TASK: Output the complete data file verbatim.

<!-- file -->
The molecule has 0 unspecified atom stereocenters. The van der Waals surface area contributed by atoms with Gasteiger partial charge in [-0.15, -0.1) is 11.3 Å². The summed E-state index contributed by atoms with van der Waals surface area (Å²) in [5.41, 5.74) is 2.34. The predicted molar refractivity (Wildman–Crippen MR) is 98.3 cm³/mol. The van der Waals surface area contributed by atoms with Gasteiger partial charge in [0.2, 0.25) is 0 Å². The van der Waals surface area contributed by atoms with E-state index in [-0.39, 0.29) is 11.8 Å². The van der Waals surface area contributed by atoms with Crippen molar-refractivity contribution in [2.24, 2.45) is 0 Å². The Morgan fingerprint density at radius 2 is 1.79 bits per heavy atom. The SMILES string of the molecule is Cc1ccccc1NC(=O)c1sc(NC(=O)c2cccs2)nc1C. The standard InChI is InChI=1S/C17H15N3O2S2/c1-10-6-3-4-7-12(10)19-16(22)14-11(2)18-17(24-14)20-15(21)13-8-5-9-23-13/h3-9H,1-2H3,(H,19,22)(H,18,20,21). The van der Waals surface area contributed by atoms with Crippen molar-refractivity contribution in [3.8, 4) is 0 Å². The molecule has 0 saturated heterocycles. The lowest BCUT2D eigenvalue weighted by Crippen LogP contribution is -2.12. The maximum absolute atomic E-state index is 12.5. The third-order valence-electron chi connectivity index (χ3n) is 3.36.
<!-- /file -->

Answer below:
The molecule has 0 unspecified atom stereocenters. The van der Waals surface area contributed by atoms with Gasteiger partial charge in [-0.15, -0.1) is 11.3 Å². The summed E-state index contributed by atoms with van der Waals surface area (Å²) in [5.41, 5.74) is 2.34. The predicted molar refractivity (Wildman–Crippen MR) is 98.3 cm³/mol. The van der Waals surface area contributed by atoms with Gasteiger partial charge in [0.2, 0.25) is 0 Å². The van der Waals surface area contributed by atoms with E-state index in [-0.39, 0.29) is 11.8 Å². The van der Waals surface area contributed by atoms with Crippen molar-refractivity contribution in [2.24, 2.45) is 0 Å². The Morgan fingerprint density at radius 2 is 1.79 bits per heavy atom. The SMILES string of the molecule is Cc1ccccc1NC(=O)c1sc(NC(=O)c2cccs2)nc1C. The standard InChI is InChI=1S/C17H15N3O2S2/c1-10-6-3-4-7-12(10)19-16(22)14-11(2)18-17(24-14)20-15(21)13-8-5-9-23-13/h3-9H,1-2H3,(H,19,22)(H,18,20,21). The van der Waals surface area contributed by atoms with Crippen molar-refractivity contribution in [3.8, 4) is 0 Å². The molecule has 0 saturated heterocycles. The lowest BCUT2D eigenvalue weighted by Crippen LogP contribution is -2.12. The maximum absolute atomic E-state index is 12.5. The third-order valence-electron chi connectivity index (χ3n) is 3.36.